Fugitive Telemetry

The newest novel  “Fugitive Telemetry” by Martha Wells is another wonderful exploration into the world of Murderbot, the part human, part robot security unit.  The following is from the book cover:

“No, I didn’t kill the dead human.  If I Had, I wouldn’t dump the body in the station mall.

When Murderbot discovers a dead body on preservation station, it knows it is going to have to assist station security to determine who the body is (was), how they were killed (that should be relatively straightforward, at least), and why (because apparently that matters to a lot of people – who knew?).

Yes, the unthinkable is about to happen: Murderbot must voluntarily speak to humans!

Again!”

-Jacket cover of Fugitive Telemetry 

At Preservation Station, Murderbot is hanging out watching media, protecting his humans and hoping that there isn’t an attack from GrayCris. When a body is found, SecUnit is contracted by Station Security to assist in the investigation. The story takes off, pun intended, from there.

One of my favorite parts of these novels is the conversations that Murderbot has with himself in his head.

“The weapons scanner (which I was not allowed to hack, and which I wasn’t hacking) alerted on me, but it had my body scan ID on the weapons-allowed list so it didn’t set off an alarm.  (I have energy weapons in my arms and it’s not like I can leave them behind in the hotel room.)  (I mean, my arms are detachable so theoretically I could leave them behind if I had a little help but as a longterm solution it was really inconvenient.)  I was sure the weapons scanner would alert Station Security that I was in the area.”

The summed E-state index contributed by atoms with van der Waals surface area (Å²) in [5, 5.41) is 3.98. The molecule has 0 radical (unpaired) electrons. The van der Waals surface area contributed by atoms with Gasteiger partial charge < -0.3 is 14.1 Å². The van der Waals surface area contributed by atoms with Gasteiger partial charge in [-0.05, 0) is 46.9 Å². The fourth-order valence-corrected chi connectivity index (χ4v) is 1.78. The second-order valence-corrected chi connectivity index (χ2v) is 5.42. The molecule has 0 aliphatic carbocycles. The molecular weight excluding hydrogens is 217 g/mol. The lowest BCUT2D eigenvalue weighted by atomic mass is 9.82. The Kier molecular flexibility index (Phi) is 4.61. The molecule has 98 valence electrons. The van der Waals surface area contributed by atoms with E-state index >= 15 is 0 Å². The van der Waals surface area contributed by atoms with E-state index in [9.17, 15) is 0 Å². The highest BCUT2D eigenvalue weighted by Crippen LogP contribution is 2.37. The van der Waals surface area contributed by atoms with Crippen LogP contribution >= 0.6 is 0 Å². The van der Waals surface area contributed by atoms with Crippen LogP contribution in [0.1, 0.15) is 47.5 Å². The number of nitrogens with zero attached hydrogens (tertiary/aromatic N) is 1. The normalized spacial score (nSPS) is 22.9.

Chapter Three, Pages 45-46 of Fugitive Telemetry

The relationships that Murderbot has developed with the humans through the course of the novels continues to delight me. The quote below is about Murderbot determining who to call when he wants to break into a damaged transport.

“That left me with the human most likely to want to drop everything and come watch me break into a damaged transport and the human also most likely to come watch me break into a damaged transport but only so he could argue with me about it.

So I called both of them.” 

Chapter Three, Pages 47-48 of Fugitive Telemetry

If you follow the novels in the order that they were published “Fugitive Telemetry” is sixth in the series. But if you follow the novels as they happen in the storyline, “Fugitive Telemetry” is fifth in the series. My recommendation for reading the novels is to read them as they happen in the storyline which is as follows:

  1. All Systems Red
  2. Artificial Condition
  3. Rogue Protocol
  4. Exit Strategy
  5. Fugitive Telemetry
  6. Network Effect

If you would like to read my reviews of the other five novels, click on their titles here: All Systems RedArtificial ConditionRogue Protocol, Exit Strategy and Network Effect

I can’t stress enough how well written these novels are. Martha Wells captures the balance between the robotic and organic sides of SecUnits personality. She also tackles questions and issues that pertain to planet on which we are living. For example, what does it mean to be human? Corporations verses human rights. And many other thought provoking topics throughout the series.

Creative, fun and an enjoyable read. I highly recommend “Fugitive Telemetry” and the entire series of Murderbot novels. I haven’t heard if there are more books planned for this series. I am hoping Martha Wells will continue to writing about Murderbot’s adventures well into the future.

5 thoughts on “Fugitive Telemetry

  1. I’m glad you have been enjoying these novels, Jill. I have to admit that they don’t appeal to me at all. I’m more likely to read about the past than the future. Luckily, neither one of us will ever run out of reading material. 🙂 📚

    Liked by 1 person

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